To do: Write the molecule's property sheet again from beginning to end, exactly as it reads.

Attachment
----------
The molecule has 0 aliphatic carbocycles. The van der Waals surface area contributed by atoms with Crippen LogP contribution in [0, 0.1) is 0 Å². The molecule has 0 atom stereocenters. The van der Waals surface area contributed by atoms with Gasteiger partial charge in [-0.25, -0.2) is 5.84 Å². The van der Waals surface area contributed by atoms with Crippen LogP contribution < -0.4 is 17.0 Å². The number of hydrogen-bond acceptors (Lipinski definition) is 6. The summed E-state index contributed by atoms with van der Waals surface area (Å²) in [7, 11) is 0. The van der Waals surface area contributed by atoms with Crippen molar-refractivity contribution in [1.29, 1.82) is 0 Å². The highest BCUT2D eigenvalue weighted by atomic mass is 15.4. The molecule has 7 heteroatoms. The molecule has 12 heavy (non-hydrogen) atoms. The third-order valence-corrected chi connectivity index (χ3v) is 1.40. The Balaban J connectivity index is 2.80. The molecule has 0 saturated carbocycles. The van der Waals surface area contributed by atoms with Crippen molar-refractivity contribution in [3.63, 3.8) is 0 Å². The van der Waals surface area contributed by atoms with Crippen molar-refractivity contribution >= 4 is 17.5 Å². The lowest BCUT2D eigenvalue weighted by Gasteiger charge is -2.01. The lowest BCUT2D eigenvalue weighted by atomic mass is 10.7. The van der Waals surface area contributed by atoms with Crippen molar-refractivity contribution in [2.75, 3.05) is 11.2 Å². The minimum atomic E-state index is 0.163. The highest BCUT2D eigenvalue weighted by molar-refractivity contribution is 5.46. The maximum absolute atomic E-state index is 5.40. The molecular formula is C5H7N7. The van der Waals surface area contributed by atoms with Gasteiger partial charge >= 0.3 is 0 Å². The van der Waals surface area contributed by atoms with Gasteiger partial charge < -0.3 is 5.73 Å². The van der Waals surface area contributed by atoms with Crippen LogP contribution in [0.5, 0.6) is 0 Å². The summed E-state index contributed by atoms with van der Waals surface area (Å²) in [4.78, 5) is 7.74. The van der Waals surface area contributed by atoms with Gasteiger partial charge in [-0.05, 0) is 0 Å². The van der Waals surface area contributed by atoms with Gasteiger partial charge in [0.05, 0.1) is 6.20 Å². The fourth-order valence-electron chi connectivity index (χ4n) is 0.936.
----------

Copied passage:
The molecule has 0 aliphatic carbocycles. The van der Waals surface area contributed by atoms with Crippen LogP contribution in [0, 0.1) is 0 Å². The molecule has 0 atom stereocenters. The van der Waals surface area contributed by atoms with Gasteiger partial charge in [-0.25, -0.2) is 5.84 Å². The van der Waals surface area contributed by atoms with Crippen LogP contribution < -0.4 is 17.0 Å². The number of hydrogen-bond acceptors (Lipinski definition) is 6. The summed E-state index contributed by atoms with van der Waals surface area (Å²) in [7, 11) is 0. The van der Waals surface area contributed by atoms with Crippen molar-refractivity contribution in [1.29, 1.82) is 0 Å². The highest BCUT2D eigenvalue weighted by atomic mass is 15.4. The molecule has 7 heteroatoms. The molecule has 12 heavy (non-hydrogen) atoms. The third-order valence-corrected chi connectivity index (χ3v) is 1.40. The Balaban J connectivity index is 2.80. The molecule has 0 saturated carbocycles. The van der Waals surface area contributed by atoms with Crippen molar-refractivity contribution in [3.63, 3.8) is 0 Å². The van der Waals surface area contributed by atoms with Crippen molar-refractivity contribution >= 4 is 17.5 Å². The lowest BCUT2D eigenvalue weighted by Gasteiger charge is -2.01. The lowest BCUT2D eigenvalue weighted by atomic mass is 10.7. The van der Waals surface area contributed by atoms with Crippen molar-refractivity contribution in [2.75, 3.05) is 11.2 Å². The minimum atomic E-state index is 0.163. The highest BCUT2D eigenvalue weighted by molar-refractivity contribution is 5.46. The maximum absolute atomic E-state index is 5.40. The molecular formula is C5H7N7. The van der Waals surface area contributed by atoms with Gasteiger partial charge >= 0.3 is 0 Å². The van der Waals surface area contributed by atoms with Gasteiger partial charge < -0.3 is 5.73 Å². The van der Waals surface area contributed by atoms with Crippen LogP contribution in [0.5, 0.6) is 0 Å². The summed E-state index contributed by atoms with van der Waals surface area (Å²) in [4.78, 5) is 7.74. The van der Waals surface area contributed by atoms with Gasteiger partial charge in [-0.05, 0) is 0 Å². The van der Waals surface area contributed by atoms with Gasteiger partial charge in [0.05, 0.1) is 6.20 Å². The fourth-order valence-electron chi connectivity index (χ4n) is 0.936.